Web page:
W3C home > Mailing lists > Public > www-style@w3.org > April 2009

Re: Automatic scheme: dark or light

From: Giovanni Campagna <scampa.giovanni@gmail.com>
Date: Tue, 28 Apr 2009 14:15:40 +0200
Message-ID: <65307430904280515v588729f0seb4532736dc48e0b@mail.gmail.com>
To: adderek.pl+SPAM@gmail.com
Cc: www-style@w3.org
We have that, it is called Alternative Stylesheets.
You write the default (untitled) stylesheet that is color-independent.
Then you write the "black-on-white" stylesheet with the appropriate
title, and the same for "white-on-black". User will then chose
"black-on-white" or "white-on-black" depending on their tastes.

If you want automatic selection of CSS stylesheets based on OS/UA
theme, you should ask the UA vendor (that could automatically select
stylesheets with "dark" or "black" in their name). Actually we cannot
constrain the title into something machine-parsable, because it is
intended to be in native user language.

For further info, see <http://www.w3.org/TR/css3-cascade/>


2009/4/27 Maciej Wakuła <adderek.pl@gmail.com>:
> User screens are usually dark-on-light or light-on-dark.
> Example: VIM editor has color schemes that are defined as light or dark.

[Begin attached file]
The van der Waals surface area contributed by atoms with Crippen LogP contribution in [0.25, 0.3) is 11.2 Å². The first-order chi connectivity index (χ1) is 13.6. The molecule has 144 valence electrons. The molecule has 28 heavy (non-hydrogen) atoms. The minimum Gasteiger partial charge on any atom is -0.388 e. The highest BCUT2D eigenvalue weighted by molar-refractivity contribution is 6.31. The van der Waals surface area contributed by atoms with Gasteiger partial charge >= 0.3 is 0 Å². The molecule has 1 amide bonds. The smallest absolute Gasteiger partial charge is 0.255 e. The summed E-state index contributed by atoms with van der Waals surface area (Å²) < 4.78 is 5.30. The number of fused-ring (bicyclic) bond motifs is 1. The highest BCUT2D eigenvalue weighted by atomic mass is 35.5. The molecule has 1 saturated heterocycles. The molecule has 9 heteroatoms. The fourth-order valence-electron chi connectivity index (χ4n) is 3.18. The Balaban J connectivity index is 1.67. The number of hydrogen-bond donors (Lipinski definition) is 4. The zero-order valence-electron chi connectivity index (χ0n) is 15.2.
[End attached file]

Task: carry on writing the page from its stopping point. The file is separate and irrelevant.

> I have not seen any automated mechanism of determining which is used
> by the user (so that scheme could set to correct stylesheet).
> I think that only W3C can implement that feature to become a standard
> (since, thanks to any god, "the browsers" seek to get compatible with
> W3C).
> Currently I find internet web pages to be mostly designed for
> dark-on-light desktops mostly. Whenever I set dark OS scheme - the
> contrast between OS and user pages is too high for 99% of the pages.
> I would like to see some automated mechanism to open pages in correct
> (light or dark, depending on my OS settings) style. If no style is
> defined then browsers could at least try to optionally invert the
> colors.
> Text browsers could probably support that... and are probably more
> impacted by the issue than the graphical browsers.
> I guess that this is a simple, yet intuitive and quite important, request.
> Regards
Received on Tuesday, 28 April 2009 12:16:36 UTC

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